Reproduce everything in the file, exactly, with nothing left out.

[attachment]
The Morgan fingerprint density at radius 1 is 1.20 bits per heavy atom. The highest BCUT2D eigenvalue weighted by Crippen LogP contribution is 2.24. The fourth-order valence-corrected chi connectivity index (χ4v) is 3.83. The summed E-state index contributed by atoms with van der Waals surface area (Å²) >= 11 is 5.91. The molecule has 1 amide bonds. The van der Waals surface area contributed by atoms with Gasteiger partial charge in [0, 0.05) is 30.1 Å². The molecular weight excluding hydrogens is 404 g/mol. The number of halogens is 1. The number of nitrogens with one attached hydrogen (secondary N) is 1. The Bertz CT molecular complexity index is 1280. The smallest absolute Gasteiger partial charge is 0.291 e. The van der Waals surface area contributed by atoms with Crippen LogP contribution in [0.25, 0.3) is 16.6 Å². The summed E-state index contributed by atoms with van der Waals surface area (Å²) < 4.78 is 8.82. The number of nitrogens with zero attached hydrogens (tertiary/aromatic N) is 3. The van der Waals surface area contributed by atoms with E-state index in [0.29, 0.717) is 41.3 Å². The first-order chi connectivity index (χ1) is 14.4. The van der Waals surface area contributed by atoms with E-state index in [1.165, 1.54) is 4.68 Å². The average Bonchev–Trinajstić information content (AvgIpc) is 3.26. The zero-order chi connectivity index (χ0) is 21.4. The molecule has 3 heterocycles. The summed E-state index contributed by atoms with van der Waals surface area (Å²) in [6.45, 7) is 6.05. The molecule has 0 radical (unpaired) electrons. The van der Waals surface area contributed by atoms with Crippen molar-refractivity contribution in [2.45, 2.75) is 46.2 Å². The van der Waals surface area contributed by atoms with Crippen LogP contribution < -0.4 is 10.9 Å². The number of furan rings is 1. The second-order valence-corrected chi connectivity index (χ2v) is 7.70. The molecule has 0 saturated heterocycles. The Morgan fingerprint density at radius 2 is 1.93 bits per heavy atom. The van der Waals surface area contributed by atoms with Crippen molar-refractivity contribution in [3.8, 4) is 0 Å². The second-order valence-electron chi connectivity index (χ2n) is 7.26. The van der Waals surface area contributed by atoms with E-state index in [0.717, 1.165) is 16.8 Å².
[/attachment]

The Morgan fingerprint density at radius 1 is 1.20 bits per heavy atom. The highest BCUT2D eigenvalue weighted by Crippen LogP contribution is 2.24. The fourth-order valence-corrected chi connectivity index (χ4v) is 3.83. The summed E-state index contributed by atoms with van der Waals surface area (Å²) >= 11 is 5.91. The molecule has 1 amide bonds. The van der Waals surface area contributed by atoms with Gasteiger partial charge in [0, 0.05) is 30.1 Å². The molecular weight excluding hydrogens is 404 g/mol. The number of halogens is 1. The number of nitrogens with one attached hydrogen (secondary N) is 1. The Bertz CT molecular complexity index is 1280. The smallest absolute Gasteiger partial charge is 0.291 e. The van der Waals surface area contributed by atoms with Crippen LogP contribution in [0.25, 0.3) is 16.6 Å². The summed E-state index contributed by atoms with van der Waals surface area (Å²) < 4.78 is 8.82. The number of nitrogens with zero attached hydrogens (tertiary/aromatic N) is 3. The van der Waals surface area contributed by atoms with E-state index in [0.29, 0.717) is 41.3 Å². The first-order chi connectivity index (χ1) is 14.4. The van der Waals surface area contributed by atoms with E-state index in [1.165, 1.54) is 4.68 Å². The average Bonchev–Trinajstić information content (AvgIpc) is 3.26. The zero-order chi connectivity index (χ0) is 21.4. The molecule has 3 heterocycles. The summed E-state index contributed by atoms with van der Waals surface area (Å²) in [6.45, 7) is 6.05. The molecule has 0 radical (unpaired) electrons. The van der Waals surface area contributed by atoms with Crippen molar-refractivity contribution in [2.45, 2.75) is 46.2 Å². The van der Waals surface area contributed by atoms with Crippen LogP contribution < -0.4 is 10.9 Å². The number of furan rings is 1. The second-order valence-corrected chi connectivity index (χ2v) is 7.70. The molecule has 0 saturated heterocycles. The Morgan fingerprint density at radius 2 is 1.93 bits per heavy atom. The van der Waals surface area contributed by atoms with Crippen molar-refractivity contribution in [3.8, 4) is 0 Å². The second-order valence-electron chi connectivity index (χ2n) is 7.26. The van der Waals surface area contributed by atoms with E-state index in [0.717, 1.165) is 16.8 Å².